Digital Natives:

During the past twenty years as the IT (information technology) revolution boomed, a debate has developed over the effect of the new and improving Information Communication Technologies (ICT) on educational processes – in particular focusing on the ‘Digital Natives’ and their technological skills learned as a result of maturing and experiences technology and its advancements in everyday life.

As S. Bennet, L. Kervi and K. Maton (2008) explain, the debate focuses on the claim that the Digital Natives are so adapt at using technology that they are so differentiated ‘…from previous generations of students and from their teachers, and that the differences are so significant that the nature of education itself must be fundamentally changed to accommodate the skills and interests of these digital natives’ (pg. 775-776).

Problems for Digital Immigrants

The debate:

Before I go on, the term ‘Digital Native’ and its counter part ‘Digital Immigrant’, have to be explored in order to have a better understanding on the topic. ‘Digital Natives’, coined by Marc Prensky (2001) and further explained by him are all the people who were raised surrounded by the technologies which the late 20th and early 21st century had to offer, who are as he quotes, “…’native speakers’ of the digital language of computers, video games and the Internet. (p. 1)” Thus the opposing term of “digital immigrants” focuses on the older generations, who had not grown up with such technologies and were forced to adapt to a changing environment. In many circumstances these immigrants even today have chosen not to adapt or learn to use new technologies – I’m sure enough to say that everyone with old enough parents were forced at one point or another to help or explain to them how to Text-Message, or how to use the Internet. Here is a mind map explores the differences between the Natives and Immigrants:

Digital Natives vs Digital Immigrants

Prensky (2001) puts great emphasis between the two generations as he claims the older generations – the ‘digital immigrants’, who are teaching the younger, more technically savvy natives, are ‘…struggling to teach a population that speaks an entirely new language. (p. 2)”. It is this argument to which  Bennet, Kervi and Maton debate against. The trio argue that yes, the use of technology in younger people is very high along with their ability to multi task between them also very high. However, they argue that only a small percentage of the digital natives are actually adapt in educational ICT’s (p. 778). From their survey of 4374 students from 13 different educational institutions, only 21% of the students maintained an educational blog, and 21.5% downloaded educational podcasts and materials. Again, I am sure when I say that many of us who made these blogs for our ICT assessments, or any of our previous assessments in that matter, did not use or create the ICT before – which reinforce their data.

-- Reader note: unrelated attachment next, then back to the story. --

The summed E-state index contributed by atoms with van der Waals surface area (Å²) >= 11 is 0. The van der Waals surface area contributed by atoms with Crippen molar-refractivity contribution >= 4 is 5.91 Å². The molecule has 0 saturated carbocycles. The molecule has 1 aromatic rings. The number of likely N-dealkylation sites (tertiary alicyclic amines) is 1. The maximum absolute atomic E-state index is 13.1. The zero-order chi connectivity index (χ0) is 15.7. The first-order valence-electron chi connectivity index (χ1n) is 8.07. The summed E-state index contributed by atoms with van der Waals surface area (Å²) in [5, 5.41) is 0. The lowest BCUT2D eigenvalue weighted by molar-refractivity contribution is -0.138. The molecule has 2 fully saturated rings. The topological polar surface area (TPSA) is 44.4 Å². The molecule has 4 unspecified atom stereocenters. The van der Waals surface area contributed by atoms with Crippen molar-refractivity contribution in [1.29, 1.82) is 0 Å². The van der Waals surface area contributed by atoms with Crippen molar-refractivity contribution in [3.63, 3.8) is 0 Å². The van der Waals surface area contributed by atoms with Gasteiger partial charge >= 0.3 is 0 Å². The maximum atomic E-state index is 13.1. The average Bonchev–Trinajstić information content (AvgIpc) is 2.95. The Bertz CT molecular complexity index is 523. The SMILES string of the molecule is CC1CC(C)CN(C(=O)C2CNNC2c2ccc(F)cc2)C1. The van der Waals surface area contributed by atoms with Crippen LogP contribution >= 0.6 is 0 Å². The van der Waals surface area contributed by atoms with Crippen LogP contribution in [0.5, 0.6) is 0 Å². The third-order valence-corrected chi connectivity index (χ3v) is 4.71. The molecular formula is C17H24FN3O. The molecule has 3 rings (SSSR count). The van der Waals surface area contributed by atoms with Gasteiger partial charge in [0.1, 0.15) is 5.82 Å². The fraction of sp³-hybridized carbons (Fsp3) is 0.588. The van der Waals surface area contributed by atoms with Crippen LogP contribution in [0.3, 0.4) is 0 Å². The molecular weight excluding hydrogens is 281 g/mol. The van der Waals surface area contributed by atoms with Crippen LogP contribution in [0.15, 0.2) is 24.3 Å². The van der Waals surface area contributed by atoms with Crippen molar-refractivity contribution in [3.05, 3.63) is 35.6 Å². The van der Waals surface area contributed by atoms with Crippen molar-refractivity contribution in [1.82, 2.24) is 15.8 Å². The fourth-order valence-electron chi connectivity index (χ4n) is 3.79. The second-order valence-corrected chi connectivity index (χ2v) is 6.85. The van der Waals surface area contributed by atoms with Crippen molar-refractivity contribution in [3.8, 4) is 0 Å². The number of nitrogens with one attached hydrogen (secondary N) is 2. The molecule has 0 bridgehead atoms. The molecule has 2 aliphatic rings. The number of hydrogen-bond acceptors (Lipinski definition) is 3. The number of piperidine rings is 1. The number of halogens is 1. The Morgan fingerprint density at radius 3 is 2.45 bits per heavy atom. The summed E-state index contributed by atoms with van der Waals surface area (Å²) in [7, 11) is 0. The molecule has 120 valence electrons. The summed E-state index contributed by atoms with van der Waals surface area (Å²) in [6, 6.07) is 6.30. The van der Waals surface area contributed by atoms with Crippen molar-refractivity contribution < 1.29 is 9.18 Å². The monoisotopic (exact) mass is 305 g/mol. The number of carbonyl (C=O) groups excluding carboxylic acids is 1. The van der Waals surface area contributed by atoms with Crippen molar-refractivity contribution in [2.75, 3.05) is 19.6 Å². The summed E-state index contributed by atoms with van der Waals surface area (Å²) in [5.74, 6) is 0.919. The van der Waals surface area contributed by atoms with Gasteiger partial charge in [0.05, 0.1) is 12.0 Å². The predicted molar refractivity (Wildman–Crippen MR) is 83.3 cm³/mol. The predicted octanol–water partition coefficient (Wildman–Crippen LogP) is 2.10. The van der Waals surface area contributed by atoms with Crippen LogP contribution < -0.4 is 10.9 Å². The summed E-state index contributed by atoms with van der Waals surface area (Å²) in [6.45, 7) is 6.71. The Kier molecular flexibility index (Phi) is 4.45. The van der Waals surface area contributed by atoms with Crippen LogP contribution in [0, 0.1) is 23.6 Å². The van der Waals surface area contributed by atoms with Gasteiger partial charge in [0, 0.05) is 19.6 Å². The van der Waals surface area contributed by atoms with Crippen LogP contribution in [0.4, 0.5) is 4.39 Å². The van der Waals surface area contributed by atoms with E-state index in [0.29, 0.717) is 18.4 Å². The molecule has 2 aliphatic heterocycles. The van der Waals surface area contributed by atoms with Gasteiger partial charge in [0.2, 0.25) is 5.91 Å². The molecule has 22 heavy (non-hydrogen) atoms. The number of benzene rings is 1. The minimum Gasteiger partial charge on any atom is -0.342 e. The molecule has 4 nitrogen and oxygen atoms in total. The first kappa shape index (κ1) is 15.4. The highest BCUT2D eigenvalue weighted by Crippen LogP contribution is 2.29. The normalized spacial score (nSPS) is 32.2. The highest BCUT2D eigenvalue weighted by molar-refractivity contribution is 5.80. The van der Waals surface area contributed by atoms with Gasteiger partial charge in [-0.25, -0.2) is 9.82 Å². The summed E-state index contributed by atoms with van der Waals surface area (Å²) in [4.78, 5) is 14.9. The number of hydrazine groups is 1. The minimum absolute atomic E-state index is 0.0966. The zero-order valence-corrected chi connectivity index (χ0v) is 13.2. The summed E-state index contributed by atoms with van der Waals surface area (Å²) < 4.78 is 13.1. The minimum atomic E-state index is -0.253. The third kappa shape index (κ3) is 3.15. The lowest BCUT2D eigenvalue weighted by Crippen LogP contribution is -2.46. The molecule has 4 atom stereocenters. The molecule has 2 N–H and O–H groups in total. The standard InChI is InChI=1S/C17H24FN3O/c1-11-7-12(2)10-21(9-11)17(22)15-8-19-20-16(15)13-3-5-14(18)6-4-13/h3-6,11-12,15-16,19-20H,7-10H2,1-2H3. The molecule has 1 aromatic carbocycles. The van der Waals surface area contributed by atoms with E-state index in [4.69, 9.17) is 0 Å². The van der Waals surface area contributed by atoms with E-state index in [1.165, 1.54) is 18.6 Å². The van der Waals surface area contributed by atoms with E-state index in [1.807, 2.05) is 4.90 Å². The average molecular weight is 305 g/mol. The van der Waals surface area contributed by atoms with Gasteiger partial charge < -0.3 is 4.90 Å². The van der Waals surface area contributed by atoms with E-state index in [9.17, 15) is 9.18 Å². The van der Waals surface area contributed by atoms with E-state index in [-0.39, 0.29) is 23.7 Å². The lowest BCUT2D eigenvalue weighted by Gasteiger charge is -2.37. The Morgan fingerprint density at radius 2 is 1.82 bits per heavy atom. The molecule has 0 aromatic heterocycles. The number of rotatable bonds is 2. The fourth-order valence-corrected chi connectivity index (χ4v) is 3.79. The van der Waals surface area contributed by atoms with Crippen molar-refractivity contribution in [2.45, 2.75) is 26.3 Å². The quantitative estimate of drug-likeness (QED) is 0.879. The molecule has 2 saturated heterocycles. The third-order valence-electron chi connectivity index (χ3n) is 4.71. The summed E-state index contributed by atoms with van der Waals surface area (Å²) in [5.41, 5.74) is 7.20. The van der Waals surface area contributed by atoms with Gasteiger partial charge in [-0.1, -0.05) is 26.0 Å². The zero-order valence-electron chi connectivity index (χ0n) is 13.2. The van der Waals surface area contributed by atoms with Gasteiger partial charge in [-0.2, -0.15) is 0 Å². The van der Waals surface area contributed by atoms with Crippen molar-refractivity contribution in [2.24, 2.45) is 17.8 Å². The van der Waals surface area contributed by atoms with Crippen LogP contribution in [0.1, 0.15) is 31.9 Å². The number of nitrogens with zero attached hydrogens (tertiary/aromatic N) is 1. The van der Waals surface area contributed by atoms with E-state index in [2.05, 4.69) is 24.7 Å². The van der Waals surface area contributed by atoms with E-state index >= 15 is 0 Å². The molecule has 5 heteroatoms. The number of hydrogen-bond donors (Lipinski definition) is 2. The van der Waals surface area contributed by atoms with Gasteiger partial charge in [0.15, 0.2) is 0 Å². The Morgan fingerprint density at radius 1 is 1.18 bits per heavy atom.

Bennet, Kervi, and Maton also raise another point which Prensky failed to comment on – socio economic and cultural differences affect the younger generations in a manner which sees them at a far lower level in technological skills (p.778). Not having the money to afford technological luxuries will seriously hinder a person’s skill in ICT no matter their age. Same goes for schools or educational institutions that a based on lower income areas – the less funding they receive, the less technology will be used in them no matter if a digital native or immigrant is teaching them.

Just by briefly looking at both sides of the debate, its clear that Prensky had in a sense assumed too much and did not factor in account other variables such as socio-economic and cultural differences. To further weaken his arguement, he hardly backs up his work at all unlike the trio who refer to surveys and other scholarly work. It is true that yes, we younger generations do know how to use a lot of the new technology that we come across in everyday life, and we do on the whole know how to operate them better than the older generations. However, it does not mean we necessarily know how to use ICT in educational circumstances -we all know how to Facebook, email, YouTube and download, but how many of us can confidently blog? By looking at this debate I can say that the answer is most likely the minority of us. By Prensky’s arguement every one of us are more adapt at ICT than our teachers, which I can personally say is not true as the majority of the people i know, including  myself are not.

References:

Bennet S., Kervin L., & Maton K. (2008). British Journal of Education: The ‘Digital Native’ debate: A critical review of the evidence. Vol. 30 (5) Blackwell Publishing, Oxford, UK. Retrieved from Blachboard (april 2011)

Prensky M. (2001) On the Horizon: Digital Natives, Digital Immigrants. Vol 9 (5) Retrieved from http://www.twitchspeed.com/site/Prensky%20-%20Digital%20Natives,%20Digital%20Immigrants%20-%20Part1.htm (april 2011)